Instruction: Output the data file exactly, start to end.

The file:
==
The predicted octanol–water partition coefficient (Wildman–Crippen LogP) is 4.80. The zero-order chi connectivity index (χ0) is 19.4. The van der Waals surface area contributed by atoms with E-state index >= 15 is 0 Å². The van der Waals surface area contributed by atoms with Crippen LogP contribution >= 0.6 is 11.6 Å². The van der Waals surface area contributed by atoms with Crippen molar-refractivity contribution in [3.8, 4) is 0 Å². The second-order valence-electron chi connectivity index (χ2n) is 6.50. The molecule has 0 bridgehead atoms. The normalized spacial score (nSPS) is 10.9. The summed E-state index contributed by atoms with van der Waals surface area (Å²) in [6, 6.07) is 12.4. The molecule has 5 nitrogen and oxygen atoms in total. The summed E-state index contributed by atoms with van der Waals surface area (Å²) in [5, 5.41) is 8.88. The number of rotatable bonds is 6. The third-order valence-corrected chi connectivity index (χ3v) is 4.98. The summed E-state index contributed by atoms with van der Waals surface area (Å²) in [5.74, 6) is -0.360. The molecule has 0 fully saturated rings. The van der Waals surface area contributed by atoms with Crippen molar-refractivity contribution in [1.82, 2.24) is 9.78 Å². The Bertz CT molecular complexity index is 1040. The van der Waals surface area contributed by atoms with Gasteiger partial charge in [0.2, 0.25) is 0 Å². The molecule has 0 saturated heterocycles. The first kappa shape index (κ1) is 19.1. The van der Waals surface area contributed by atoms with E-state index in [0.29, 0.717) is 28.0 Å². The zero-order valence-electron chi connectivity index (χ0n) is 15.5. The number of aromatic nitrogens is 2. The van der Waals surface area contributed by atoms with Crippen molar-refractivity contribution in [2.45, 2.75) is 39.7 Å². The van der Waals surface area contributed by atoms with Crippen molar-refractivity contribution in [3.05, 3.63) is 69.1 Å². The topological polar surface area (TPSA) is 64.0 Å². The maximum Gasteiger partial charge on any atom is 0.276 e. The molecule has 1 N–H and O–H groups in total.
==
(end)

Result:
The predicted octanol–water partition coefficient (Wildman–Crippen LogP) is 4.80. The zero-order chi connectivity index (χ0) is 19.4. The van der Waals surface area contributed by atoms with E-state index >= 15 is 0 Å². The van der Waals surface area contributed by atoms with Crippen LogP contribution >= 0.6 is 11.6 Å². The van der Waals surface area contributed by atoms with Crippen molar-refractivity contribution in [3.8, 4) is 0 Å². The second-order valence-electron chi connectivity index (χ2n) is 6.50. The molecule has 0 bridgehead atoms. The normalized spacial score (nSPS) is 10.9. The summed E-state index contributed by atoms with van der Waals surface area (Å²) in [6, 6.07) is 12.4. The molecule has 5 nitrogen and oxygen atoms in total. The summed E-state index contributed by atoms with van der Waals surface area (Å²) in [5, 5.41) is 8.88. The number of rotatable bonds is 6. The third-order valence-corrected chi connectivity index (χ3v) is 4.98. The summed E-state index contributed by atoms with van der Waals surface area (Å²) in [5.74, 6) is -0.360. The molecule has 0 fully saturated rings. The van der Waals surface area contributed by atoms with Crippen molar-refractivity contribution in [1.82, 2.24) is 9.78 Å². The Bertz CT molecular complexity index is 1040. The van der Waals surface area contributed by atoms with Gasteiger partial charge in [0.2, 0.25) is 0 Å². The molecule has 0 saturated heterocycles. The first kappa shape index (κ1) is 19.1. The van der Waals surface area contributed by atoms with E-state index in [0.29, 0.717) is 28.0 Å². The zero-order valence-electron chi connectivity index (χ0n) is 15.5. The number of aromatic nitrogens is 2. The van der Waals surface area contributed by atoms with Crippen molar-refractivity contribution in [2.45, 2.75) is 39.7 Å². The van der Waals surface area contributed by atoms with Crippen molar-refractivity contribution in [3.05, 3.63) is 69.1 Å². The topological polar surface area (TPSA) is 64.0 Å². The maximum Gasteiger partial charge on any atom is 0.276 e. The molecule has 1 N–H and O–H groups in total.